Welcome to Our 'Killer Space Rock' Neighborhood
A picture is usually worth a thousand words; this picture is worth over a thousand potentially hazardous asteroids.
In an effort to convey how many large asteroids buzz through the inner solar system (and, presumably, to scare the crap out of us) NASA has created a handy dandy overview of the orbits of all known potentially hazardous asteroids, or PHAs. The result? It’s looking pretty crowded out there. View the full resolution version here.
But fear not — well, don’t fear too much — these space rocks are “potentially” hazardous, not “they’re gonna hit us!” hazardous.
PHAs are classified as large asteroids at least 140 meters (460 feet) wide that follow orbits passing within 7.5 million kilometers (4.7 million miles) of Earth. It has been calculated that any space rock of this size or bigger can give Earth a very bad day should we be in the wrong place at the wrong time. In short, we’re looking at regional to global damage should one of those beasts hit — hence the much-used “killer space rock” moniker. NASA has been tasked with tracking down the majority of these objects, a feat that NASA’s Near Earth Object Program is tackling.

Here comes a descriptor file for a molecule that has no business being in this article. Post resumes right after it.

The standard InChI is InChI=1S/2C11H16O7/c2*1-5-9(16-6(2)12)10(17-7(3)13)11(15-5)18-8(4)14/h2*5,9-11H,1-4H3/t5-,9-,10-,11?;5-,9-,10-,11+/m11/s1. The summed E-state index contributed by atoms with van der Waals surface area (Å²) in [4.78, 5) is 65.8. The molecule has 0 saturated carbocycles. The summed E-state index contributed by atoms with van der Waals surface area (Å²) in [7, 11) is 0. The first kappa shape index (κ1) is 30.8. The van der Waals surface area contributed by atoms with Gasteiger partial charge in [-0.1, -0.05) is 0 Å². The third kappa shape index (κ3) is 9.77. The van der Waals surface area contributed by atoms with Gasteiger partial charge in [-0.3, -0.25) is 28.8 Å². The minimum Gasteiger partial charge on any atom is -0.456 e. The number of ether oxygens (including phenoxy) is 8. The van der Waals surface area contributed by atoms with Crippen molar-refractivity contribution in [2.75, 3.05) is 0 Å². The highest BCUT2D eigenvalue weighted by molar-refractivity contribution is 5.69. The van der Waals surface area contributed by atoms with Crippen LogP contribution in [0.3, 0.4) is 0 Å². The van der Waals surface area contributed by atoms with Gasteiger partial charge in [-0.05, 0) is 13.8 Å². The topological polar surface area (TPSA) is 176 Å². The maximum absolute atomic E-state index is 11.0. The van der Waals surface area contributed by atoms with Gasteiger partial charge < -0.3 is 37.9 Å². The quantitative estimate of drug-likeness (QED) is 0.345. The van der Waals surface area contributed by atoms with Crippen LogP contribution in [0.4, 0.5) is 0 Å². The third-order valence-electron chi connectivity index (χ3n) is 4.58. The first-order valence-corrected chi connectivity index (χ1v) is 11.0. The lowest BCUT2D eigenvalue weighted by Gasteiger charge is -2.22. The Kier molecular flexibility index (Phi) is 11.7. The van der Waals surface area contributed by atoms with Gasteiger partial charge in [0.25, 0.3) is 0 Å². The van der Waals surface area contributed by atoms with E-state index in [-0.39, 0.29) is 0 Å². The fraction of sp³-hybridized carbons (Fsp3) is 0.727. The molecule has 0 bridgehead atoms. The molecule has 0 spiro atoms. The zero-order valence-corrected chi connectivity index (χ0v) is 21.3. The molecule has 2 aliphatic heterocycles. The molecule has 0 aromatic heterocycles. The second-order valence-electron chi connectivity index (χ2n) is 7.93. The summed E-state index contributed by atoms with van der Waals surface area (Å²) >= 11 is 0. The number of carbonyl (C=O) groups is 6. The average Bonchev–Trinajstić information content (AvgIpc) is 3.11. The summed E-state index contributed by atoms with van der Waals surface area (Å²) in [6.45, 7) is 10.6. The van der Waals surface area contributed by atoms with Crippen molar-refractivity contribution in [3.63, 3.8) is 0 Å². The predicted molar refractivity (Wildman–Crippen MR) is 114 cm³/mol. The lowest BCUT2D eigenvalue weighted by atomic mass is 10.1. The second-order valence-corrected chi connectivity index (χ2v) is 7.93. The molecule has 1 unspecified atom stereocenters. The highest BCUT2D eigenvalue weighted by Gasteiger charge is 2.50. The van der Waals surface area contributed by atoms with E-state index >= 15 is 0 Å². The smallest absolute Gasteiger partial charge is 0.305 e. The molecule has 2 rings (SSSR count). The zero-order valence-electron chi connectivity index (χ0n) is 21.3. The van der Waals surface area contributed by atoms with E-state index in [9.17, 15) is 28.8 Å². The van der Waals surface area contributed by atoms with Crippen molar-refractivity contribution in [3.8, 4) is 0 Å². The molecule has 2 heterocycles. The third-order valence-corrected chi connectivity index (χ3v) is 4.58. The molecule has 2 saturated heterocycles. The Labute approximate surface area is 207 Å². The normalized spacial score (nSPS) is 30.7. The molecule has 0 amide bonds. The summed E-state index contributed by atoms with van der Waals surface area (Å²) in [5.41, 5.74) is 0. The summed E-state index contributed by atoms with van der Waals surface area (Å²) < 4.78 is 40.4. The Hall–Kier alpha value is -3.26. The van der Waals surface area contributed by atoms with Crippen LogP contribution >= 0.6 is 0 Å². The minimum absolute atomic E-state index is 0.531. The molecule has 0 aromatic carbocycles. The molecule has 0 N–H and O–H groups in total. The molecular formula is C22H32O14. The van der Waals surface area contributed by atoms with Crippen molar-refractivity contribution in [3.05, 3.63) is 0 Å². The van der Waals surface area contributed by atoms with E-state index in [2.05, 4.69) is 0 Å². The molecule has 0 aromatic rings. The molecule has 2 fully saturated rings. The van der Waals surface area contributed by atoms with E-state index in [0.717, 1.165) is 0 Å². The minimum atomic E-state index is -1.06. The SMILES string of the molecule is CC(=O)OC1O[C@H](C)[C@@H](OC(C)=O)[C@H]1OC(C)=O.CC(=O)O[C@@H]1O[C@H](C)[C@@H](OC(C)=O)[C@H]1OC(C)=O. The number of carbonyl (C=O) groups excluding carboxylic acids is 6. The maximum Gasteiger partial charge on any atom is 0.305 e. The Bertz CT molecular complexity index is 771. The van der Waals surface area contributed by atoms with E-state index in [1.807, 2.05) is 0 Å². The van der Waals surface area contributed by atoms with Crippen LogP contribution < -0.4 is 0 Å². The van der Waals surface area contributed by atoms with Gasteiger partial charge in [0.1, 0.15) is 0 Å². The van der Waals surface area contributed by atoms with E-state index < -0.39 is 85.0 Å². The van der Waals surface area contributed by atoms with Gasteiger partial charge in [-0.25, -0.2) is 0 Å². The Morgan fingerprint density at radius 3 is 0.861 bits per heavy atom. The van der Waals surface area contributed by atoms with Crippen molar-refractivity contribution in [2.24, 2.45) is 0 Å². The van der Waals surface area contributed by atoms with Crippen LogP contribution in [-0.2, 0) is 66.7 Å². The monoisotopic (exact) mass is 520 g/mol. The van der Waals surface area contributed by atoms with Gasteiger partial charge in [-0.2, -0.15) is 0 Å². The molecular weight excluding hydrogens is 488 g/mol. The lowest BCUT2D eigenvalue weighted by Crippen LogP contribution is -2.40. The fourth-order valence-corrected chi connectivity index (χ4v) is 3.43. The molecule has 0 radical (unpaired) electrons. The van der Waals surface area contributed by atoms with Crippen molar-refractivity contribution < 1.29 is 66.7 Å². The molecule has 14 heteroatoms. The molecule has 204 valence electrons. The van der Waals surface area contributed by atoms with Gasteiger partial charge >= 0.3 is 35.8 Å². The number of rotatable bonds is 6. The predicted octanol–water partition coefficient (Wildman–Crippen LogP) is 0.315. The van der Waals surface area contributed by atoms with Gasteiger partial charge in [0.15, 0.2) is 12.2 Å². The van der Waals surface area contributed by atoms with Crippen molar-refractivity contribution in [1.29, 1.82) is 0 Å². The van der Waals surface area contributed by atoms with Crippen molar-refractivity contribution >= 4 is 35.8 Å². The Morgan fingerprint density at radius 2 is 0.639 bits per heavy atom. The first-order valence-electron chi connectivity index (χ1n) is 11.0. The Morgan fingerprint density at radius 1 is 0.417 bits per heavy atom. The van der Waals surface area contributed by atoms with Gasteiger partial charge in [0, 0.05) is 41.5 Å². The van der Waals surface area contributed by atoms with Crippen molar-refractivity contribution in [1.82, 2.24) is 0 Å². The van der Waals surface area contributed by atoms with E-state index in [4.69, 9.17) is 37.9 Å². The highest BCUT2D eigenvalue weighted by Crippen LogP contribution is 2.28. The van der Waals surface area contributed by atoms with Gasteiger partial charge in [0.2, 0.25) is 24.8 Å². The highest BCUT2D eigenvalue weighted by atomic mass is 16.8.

Apart from being a great advertisement for asteroid impact mitigation strategies, this rendering of PHA orbits demonstrates the high degree of precision that goes into tracking and predicting future orbits. For example, we know that none of these particular space rocks will hit Earth for the next 100 years or more. Beyond that, the orbital positions of asteroids become uncertain due to gravitational interactions with the planets and other forces such as the Yarkovsky effect.
Of course, the orbital path lines of the asteroids are many thousands of times thicker than the width of the asteroids they represent — otherwise no lines would be visible. This adds to the impression that interplanetary space is more crowded than Grand Central Terminal at rush hour. Fortunately for us, space is a very big place and, for the most part, the majority of PHAs will be nothing more than a blip on our radar.
But it’s all down to statistics — whether we’re safe for the next hundred or 10,000 years, we live in a cosmic shooting gallery where, eventually, our planet will get hit by something big.
BONUS: If you don’t want to see a video of all the asteroid discoveries from 1980 to 2012, don’t watch this amazing animation by Scott Manley:
Image credit: NASA/JPL-Caltech